Reactor No.1 Stabilized as Fresh Water Injected, More Radiation Found in Ocean


Workers in protective gear try to restore electricity

TOKYO (majirox news) – Highly radioactive water was found inside the turbine buildings connected to reactor buildings No.1 and 2 at the Fukushima Dai-ichi power plant, according to Japan’s Nuclear and Industrial Safety Agency today. The water at reactor No. 3 contained 390,000 becquerels of radioactive materials, which is 10,000 times the normal level. The plant is 150 miles north of Tokyo.

“We’re trying to prevent a deterioration of the situation,” Prime Minister Naoto Kan said in Tokyo yesterday evening. “We must continue to work with a high sense of alertness. We cannot become complacent.”

The water that contains radiation is complicating the clean up, according to the safety agency. They have to figure out someway to contain this water. Work on restoring the water pumps will now be delayed.

Japan will switch to fresh water to help cool fuel rods as the salt in seawater causes corrosion of equipment at the nuclear plant. Hopefully, fresh water will be injected into the reactors and spent fuel pools at reactors No. 2, 3 and 4 tomorrow, instead of seawater currently used, according to the safety agency. Reactor No.1 is currently being injected with fresh water and has stabilized.

The agency said it doesn’t believe there is a physical crack in the pressure vessel or containment vessel at reactors No. 1, 2 and 3.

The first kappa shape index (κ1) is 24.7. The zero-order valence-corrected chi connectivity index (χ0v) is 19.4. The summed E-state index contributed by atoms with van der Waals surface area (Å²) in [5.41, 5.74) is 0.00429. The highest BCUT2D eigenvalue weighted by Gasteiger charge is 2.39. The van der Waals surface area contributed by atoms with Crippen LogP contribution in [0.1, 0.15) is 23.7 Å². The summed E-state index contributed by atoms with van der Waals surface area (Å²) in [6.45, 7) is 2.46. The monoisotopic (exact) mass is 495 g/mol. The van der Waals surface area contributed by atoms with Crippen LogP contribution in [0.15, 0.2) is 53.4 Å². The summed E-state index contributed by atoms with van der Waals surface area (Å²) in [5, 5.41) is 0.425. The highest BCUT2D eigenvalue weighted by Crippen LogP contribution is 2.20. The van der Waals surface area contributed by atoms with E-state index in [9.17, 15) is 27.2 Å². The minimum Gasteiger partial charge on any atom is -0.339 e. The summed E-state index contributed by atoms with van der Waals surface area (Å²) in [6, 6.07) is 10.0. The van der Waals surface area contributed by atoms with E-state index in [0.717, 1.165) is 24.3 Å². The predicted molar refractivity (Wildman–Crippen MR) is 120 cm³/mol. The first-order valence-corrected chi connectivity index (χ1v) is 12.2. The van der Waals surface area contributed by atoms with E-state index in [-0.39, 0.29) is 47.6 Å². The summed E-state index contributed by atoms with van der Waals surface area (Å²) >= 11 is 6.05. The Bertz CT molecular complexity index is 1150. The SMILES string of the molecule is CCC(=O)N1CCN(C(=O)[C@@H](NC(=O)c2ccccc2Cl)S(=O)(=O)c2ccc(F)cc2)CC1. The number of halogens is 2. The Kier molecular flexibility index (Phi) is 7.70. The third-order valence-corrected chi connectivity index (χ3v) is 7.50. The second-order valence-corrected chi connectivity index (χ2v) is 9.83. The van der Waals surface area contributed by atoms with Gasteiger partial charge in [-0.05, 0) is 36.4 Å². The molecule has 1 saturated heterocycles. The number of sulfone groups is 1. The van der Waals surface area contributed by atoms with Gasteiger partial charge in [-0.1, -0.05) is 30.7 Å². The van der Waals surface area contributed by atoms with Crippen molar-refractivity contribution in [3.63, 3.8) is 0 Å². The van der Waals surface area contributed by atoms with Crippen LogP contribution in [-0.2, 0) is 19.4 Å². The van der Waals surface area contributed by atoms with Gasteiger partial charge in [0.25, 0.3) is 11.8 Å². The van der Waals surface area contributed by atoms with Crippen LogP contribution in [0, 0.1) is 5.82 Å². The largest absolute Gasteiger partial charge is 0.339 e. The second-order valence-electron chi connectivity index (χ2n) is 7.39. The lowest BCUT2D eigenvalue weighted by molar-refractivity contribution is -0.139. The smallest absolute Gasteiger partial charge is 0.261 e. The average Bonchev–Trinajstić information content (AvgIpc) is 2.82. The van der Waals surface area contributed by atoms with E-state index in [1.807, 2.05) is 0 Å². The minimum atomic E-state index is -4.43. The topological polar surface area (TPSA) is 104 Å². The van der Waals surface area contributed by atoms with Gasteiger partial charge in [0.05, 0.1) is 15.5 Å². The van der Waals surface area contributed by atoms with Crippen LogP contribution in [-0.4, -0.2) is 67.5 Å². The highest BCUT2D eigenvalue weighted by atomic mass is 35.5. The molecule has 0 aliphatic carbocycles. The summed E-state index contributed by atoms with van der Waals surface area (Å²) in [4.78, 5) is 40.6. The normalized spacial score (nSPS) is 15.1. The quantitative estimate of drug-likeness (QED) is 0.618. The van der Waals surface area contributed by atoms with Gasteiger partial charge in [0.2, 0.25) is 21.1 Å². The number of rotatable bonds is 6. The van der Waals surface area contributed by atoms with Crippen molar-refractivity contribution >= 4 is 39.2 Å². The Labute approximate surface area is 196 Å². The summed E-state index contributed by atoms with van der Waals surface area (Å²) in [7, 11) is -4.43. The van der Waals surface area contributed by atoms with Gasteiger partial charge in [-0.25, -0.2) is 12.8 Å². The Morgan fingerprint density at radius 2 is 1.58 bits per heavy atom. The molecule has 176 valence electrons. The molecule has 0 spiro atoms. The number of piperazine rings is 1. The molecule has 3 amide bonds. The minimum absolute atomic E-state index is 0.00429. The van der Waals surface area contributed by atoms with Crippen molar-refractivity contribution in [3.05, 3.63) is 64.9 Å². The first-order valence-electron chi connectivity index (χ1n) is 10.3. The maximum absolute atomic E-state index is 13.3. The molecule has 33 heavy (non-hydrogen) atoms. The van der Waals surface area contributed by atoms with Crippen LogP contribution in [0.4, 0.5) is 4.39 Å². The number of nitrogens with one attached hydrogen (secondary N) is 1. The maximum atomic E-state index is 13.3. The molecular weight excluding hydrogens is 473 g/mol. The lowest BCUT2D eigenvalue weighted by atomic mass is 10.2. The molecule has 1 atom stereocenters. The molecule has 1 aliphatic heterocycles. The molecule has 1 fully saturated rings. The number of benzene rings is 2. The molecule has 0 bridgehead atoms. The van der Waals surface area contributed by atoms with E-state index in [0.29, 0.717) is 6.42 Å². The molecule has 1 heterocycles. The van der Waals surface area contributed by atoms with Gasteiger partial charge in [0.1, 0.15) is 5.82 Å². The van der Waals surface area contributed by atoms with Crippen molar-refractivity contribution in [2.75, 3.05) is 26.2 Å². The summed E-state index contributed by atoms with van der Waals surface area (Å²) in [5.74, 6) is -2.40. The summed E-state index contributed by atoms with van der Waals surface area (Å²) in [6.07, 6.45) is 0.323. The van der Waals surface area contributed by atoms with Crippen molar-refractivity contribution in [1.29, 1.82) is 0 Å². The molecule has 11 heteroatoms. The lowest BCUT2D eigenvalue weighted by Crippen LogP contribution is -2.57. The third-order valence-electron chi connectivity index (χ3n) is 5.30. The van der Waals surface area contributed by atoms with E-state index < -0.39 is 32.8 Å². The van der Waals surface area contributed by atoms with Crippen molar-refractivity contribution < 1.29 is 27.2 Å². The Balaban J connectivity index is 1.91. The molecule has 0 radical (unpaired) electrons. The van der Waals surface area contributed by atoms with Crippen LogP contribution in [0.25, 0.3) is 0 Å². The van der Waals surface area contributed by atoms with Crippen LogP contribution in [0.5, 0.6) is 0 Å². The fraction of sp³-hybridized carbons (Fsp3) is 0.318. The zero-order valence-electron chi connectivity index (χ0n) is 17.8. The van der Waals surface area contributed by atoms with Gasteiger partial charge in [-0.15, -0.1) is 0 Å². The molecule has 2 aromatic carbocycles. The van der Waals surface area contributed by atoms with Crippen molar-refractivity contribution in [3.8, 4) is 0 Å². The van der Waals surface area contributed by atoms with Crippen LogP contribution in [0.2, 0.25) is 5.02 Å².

Radiation in ocean
Tests detected high levels of radiation in ocean water offshore, 300 meters from the plant, according to the safety agency yesterday. It was 1,250 times the government set-standards.

“Because the ocean current dilutes the radioactive substances, it will not pose a health threat,” the agency said today.

However, Mizuno, a nuclear expert at NHK, said if TECPO (Tokyo Electric Co., owner and operator of the plant) continues to pour reactive material into the ocean it will have an impact on ocean life.

According to TEPCO’s Web site, earlier seawater radiation monitoring detected levels of iodine-131 that were 126.7 times higher than government-set standards. Its monitors found cesium-134, which has a half-life of about two years, about 24.8 times higher than the government standards. Cesium-137 was detected to be 16.5 times higher than the standard.

Death toll and missing
The death toll rose to 10,102 with 17,053 people missing, according to the National Police Agency in Tokyo.

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